The airbag demand has Ford installing as standard equipment side-curtain airbags installed in addition to the driver and passenger side airbag on the Focus and the 2002 Explorer. The passenger airbags on the 2000 Ford Taurus has sensors that adjust for a person’s height and sitting position. They will deactivate the front and side airbags in a low speed collision to avoid passenger injury. Even though airbags can save lives, they have been know to tragically take a lives, especially those of children. Safety is the top concern for baby boomers with children due to seatbelt and anti-drunken driving campaigns since grade school (ElBoghdady).

These tragic events have the consumers asking about extra safety features such as devices that deactivate the passenger side airbags for infants and children. Mercedes is now equipping some vehicles with a “baby smart system” to deactivate passenger-seat airbag if there is a special child carrier buckled up front (Consumer Reports). Consumers may purchase a special car seat from a Mercedes dealer, which is equipped with a sensor that triggers the “baby smart system” once installed in the front passenger seat.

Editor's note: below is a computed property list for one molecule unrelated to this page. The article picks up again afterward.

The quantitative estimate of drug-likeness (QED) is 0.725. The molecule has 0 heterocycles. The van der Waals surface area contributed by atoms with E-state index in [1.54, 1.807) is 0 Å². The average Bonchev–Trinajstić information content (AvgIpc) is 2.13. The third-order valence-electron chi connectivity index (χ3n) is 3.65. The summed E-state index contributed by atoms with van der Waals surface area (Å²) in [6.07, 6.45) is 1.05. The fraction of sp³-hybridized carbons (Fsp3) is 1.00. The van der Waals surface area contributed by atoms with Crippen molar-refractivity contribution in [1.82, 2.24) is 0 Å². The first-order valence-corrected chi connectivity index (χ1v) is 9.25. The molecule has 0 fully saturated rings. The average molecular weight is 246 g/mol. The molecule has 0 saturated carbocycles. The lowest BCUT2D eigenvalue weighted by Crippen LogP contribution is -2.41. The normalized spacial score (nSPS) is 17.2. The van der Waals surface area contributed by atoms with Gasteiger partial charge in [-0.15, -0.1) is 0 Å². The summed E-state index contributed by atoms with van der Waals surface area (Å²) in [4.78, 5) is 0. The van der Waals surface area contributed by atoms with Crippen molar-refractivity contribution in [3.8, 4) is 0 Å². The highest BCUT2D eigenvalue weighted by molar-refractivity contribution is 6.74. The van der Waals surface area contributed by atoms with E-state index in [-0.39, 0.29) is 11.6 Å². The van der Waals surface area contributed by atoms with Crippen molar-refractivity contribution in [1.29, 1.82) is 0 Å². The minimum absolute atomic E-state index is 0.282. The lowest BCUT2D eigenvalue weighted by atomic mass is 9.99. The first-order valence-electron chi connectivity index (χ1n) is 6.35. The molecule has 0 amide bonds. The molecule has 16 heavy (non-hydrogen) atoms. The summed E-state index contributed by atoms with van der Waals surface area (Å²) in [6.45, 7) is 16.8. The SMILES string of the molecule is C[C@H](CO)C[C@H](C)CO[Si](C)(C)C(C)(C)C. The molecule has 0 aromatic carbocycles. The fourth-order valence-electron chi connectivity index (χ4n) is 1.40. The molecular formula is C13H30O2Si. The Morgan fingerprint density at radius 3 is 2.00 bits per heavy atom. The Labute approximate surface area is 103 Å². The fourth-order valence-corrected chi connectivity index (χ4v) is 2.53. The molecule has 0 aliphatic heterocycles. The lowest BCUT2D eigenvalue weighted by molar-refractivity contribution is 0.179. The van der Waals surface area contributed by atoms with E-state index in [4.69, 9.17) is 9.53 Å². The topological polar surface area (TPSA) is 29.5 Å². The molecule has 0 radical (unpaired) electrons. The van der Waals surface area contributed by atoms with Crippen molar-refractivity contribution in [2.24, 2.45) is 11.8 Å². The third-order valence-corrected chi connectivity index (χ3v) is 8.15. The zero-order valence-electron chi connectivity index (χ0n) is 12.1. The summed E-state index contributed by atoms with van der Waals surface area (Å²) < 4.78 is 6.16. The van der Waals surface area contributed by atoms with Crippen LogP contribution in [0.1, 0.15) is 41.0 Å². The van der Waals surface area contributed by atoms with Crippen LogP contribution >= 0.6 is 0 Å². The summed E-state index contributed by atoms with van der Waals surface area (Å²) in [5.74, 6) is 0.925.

The future of American safety technology may lie in the hands of General Motors. GM is expecting to match the European competition of Mercedes’ Tele Aid system by installing its own on-board global satellite positioning and hands-free cell phone service into their 24-hour OnStar system. When an airbag is deployed, a sensor uses the global satellite positioning to send a signal to the OnStar center to dispatch emergency personal immediately to the site of the vehicle. Ford is expected to start installing a similar system in the year 2001.

The future looks bright when Terry Connolly, director of GM’s North American Safety Center says; “There are opportunities in crash avoidance that are at some point going to become fairly dramatic. At some point in the future a crash will be a rare event (ElBoghdady). ” Merging is a highly effective means of automobile manufactures to become cost efficient. Savings may come from sharing engines, platforms, and production facilities. However, cost efficiency may not be the main goal for merging. Many times companies wish to enter another market segment when the opportunity looks promising.